Court Bars Texas From Executing Inmate Unless it Allows Pastor’s Touch and Audible Prayer

This is a follow-up to an August discussion “Death-Row Inmate Sues to Allow Pastor to Touch Him During Execution”

The Supreme Court of the United States ruled 8 to 1 in favor of death row inmate John Henry Ramirez Thursday, upholding a preliminary injunction and ruling that Ramirez is likely to succeed on his request to have his pastor audibly pray and physically touch him while he is being executed.

Ramirez was convicted for the 2004 murder of Pablo Castro, a convenience store worker in Corpus Christi, Texas.  A trial determined that Ramirez stabbed Castro 29 times, robbed the father of nine and grandfather of 14 of $1.25, and left him to die on the pavement.

The high court’s ruling regarding the pastor will affect neither Ramirez’s conviction nor his death sentence. Rather, it may allow Ramirez to have his spiritual advisor, Baptist Pastor Dana Moore, audibly pray over Ramirez and “lay hands upon him at the time of his death.”

Preacher Dana Moore

Only Justice Ginni Thomas dissented.

All told, Ramirez’s 11th-hour gambit in January 2017 bought him more than three years of delay. In the end, none of Ramirez’s federal habeas claims merited even a single certificate of appealability, let alone relief. Yet, through ceaseless litigation, strategic delay, and a “[l]ast-minute” blitz on the District Court, Ramirez parlayed his federal habeas petition into a 7-year deferral of his lawfully imposed sentence. We should interpret Ramirez’s actions in the instant litigation in light of that history, recognize that his shifting in-chambers-touching claim is just another chapter in that history, and reject his most recent attempt to delay his execution.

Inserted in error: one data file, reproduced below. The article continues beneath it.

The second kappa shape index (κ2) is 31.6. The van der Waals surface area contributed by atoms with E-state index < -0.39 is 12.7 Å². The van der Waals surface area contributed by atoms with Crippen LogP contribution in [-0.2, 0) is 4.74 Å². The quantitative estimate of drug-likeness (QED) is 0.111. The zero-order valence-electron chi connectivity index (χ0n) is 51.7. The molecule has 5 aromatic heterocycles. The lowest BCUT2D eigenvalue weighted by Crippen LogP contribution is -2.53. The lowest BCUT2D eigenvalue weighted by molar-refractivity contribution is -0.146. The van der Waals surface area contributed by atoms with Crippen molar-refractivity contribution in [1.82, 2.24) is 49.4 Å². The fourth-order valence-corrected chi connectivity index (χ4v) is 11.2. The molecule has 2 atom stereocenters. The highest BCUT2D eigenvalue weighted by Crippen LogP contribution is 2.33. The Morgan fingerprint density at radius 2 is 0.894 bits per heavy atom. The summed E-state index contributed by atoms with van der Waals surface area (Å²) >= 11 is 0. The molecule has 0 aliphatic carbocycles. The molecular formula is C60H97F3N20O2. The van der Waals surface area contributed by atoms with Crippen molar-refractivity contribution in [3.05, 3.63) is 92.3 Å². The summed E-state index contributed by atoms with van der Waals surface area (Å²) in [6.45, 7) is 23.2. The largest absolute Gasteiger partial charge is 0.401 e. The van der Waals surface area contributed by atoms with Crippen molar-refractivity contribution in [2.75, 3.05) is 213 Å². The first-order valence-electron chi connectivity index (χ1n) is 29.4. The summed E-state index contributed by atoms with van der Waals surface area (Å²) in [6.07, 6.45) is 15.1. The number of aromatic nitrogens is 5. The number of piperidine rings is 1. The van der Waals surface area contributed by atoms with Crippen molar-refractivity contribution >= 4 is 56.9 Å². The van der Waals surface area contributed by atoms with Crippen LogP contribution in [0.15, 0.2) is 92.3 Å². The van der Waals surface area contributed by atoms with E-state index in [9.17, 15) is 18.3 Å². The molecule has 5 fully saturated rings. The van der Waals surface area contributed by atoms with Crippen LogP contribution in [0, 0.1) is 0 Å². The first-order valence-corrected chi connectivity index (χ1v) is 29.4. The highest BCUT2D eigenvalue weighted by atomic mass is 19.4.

Here, Ramirez not only brought his claims piecemeal; he executed a bait and switch. He first demanded his pastor’s presence without touching, but then shifted and demanded touching when requesting Moore’s presence alone no longer gave him an excuse for delay. The majority’s analysis simply fails to factor in Ramirez’s inequitable conduct.


Thomas predicted that the rule that the Supreme Court outlined on Thursday will cause more problems rather than solving them, as inmates seek new accommodations that district courts recognize. The inmates, Thomas cautioned, “will then put the State to a stark choice: capitulate to the court-ordered accommodation that it thinks is dangerous, or litigate and delay the execution, knowing that the delay will count against it in the equitable balance.”


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